KING Neptune has been waiting a long time for this.Amid much anticipation of rapid development, a six-metre high statue was built almost three decades ago, facing southward from a promontory at Two Rocks towards Perth, 60 kilometres distant.
KING Neptune has been waiting a long time for this.
Amid much anticipation of rapid development, a six-metre high statue was built almost three decades ago, facing southward from a promontory at Two Rocks towards Perth, 60 kilometres distant.
He is not a forlorn sight, and nor should he be, for the optimism at the time of his construction from limestone, concrete and scaffolding is returning.
All that the king surveys is rapidly changing. Not just a few houses around his coastal village, but it's expected as many as 90,000 dwellings will be built around his vantage point and to the south over the next few decades.
By 2050, more than 220,000 people could be living between Alkimos and Two Rocks. That number rises to 250,000 if you extend to areas south of Alkimos, a stretch of coastal dune that, at the beginning of this century, housed just a handful of people.
This was the vision alive at the time when King Neptune was built.
He was part of a tourism development, Atlantis Marine Park, which was one of many tourism attractions supposed to add vitality to the region, attracting business and people. Unlike the statue, most did not survive to see the expected growth occur.
Atlantis was built in 1981, on a sprawling cluster of sand dunes next to the existing Two Rocks harbour, with several spacious pools offering entertainment such as trained dolphins.
The park was closed to public in 1990 and the dolphins released to the wild some years later, as the hopes of attracting further development faded.
The marine park was one of the more concrete attempts to develop the area in line with now discredited entrepreneur Alan Bond's Yanchep Sun City vision. A major property developer in the 1960s and early 1970s, Mr Bond was ahead of his time - a common issue for him, as time would show.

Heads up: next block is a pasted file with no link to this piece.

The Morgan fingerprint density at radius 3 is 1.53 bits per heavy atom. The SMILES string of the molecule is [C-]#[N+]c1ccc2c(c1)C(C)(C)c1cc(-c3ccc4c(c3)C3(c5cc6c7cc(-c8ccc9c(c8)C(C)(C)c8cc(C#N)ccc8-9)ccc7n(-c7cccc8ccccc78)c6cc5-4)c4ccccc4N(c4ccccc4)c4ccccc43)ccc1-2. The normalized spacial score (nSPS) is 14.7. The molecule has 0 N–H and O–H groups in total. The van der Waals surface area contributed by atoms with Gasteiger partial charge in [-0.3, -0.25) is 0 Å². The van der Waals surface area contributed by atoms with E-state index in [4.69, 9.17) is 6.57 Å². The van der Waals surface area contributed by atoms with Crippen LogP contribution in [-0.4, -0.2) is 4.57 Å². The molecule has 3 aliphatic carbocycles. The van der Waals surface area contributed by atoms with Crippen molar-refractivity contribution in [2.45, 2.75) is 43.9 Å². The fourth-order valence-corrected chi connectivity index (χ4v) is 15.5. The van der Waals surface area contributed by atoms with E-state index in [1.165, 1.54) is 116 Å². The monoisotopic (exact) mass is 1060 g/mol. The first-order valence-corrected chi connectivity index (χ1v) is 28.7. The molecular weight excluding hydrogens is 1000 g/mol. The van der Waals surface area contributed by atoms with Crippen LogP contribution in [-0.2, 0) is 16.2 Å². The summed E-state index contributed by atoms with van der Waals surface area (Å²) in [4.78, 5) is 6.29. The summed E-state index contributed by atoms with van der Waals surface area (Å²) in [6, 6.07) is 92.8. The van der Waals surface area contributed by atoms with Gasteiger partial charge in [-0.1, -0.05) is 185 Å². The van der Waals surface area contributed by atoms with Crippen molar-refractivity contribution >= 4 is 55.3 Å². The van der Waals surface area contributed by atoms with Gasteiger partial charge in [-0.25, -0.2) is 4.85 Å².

Another solid outcome from this period was the celebrated success at the America's Cup by Mr Bond's wing-keeled yacht, Australia II, in 1983. He had envisaged winning the race in the early 1970s so that he could host the event off Yanchep and so raise the profile of the area.
This plan stalled when, in 1974, his first challenger, Southern Cross, failed to win the cup.
The cup remained an obsession long after he had quit the Yanchep landholding and the 1987 defence was held off Fremantle instead.
Another real project was Club Capricorn, which still exists today nestled in the dunes between Yanchep and Two Rocks. Long past its prime, the resort is earmarked for redevelopment by the Capricorn Village joint venture, which now controls the land and has plans for a new tourism accommodation venture there.
There was also the proposed golf resort at Eglinton, which was much talked about in the late 1980s.
The creators of The Vines golf development bought a big tract of land under the name Deluxe Australian Golf Tours backed by a Japanese consortium.
It has been described as fitting the extravagant style of the time, with a huge amount of land devoted to entertaining very few people in a luxurious setting.
In those days, Queensland's Gold Coast was booming on the back of Japanese-funded developments and an influx of tourists from the rich Asian nation.
But by 1993 that dream was over and the huge land holding was sold to Eglinton Estates Pty Ltd, a company now controlled by the family of entrepreneur Martin Copley.
While that project never came to fruition, it has not entirely disappeared without a trace.
Part of the resort concept included a marina development for which all required approvals were secured. Eglinton Estates has retained the right to build the marina.
Another bit of the colour of the area is its link to WA Inc.
A 1992 report by the WA Legislative Assembly's expenditure review committee entitled 'Inquiry into the proposed grant of land at Alkimos to the University of Notre Dame' outlines an unusual deal that never eventuated.
In effect, the proposed Catholic university was to buy into a 1,473-hectare site that would be developed in joint venture, with a significant proportion of the risk borne by the government.
The university was to be granted at least 100ha of land, on which it may or may not have built its educational facilities. In the end, the deal was never closed and Notre Dame set up in Fremantle, something many believe would have happened anyway.
Some of that proposed university land had an interesting history itself. About 1,000ha was bought in 1973 by a consortium of Perth businessman for $367,900. They sold it to the Urban Lands Council for just over $3 million two years later.
The ULC, unusually, used a nominee company linked to Bond Corp's lawyers Parker & Parker, which itself had a common director with Bond Corp.
The land was sold to the WA Development Corporation for $3.45 million in 1989. The inquiry found nothing untoward in these transactions.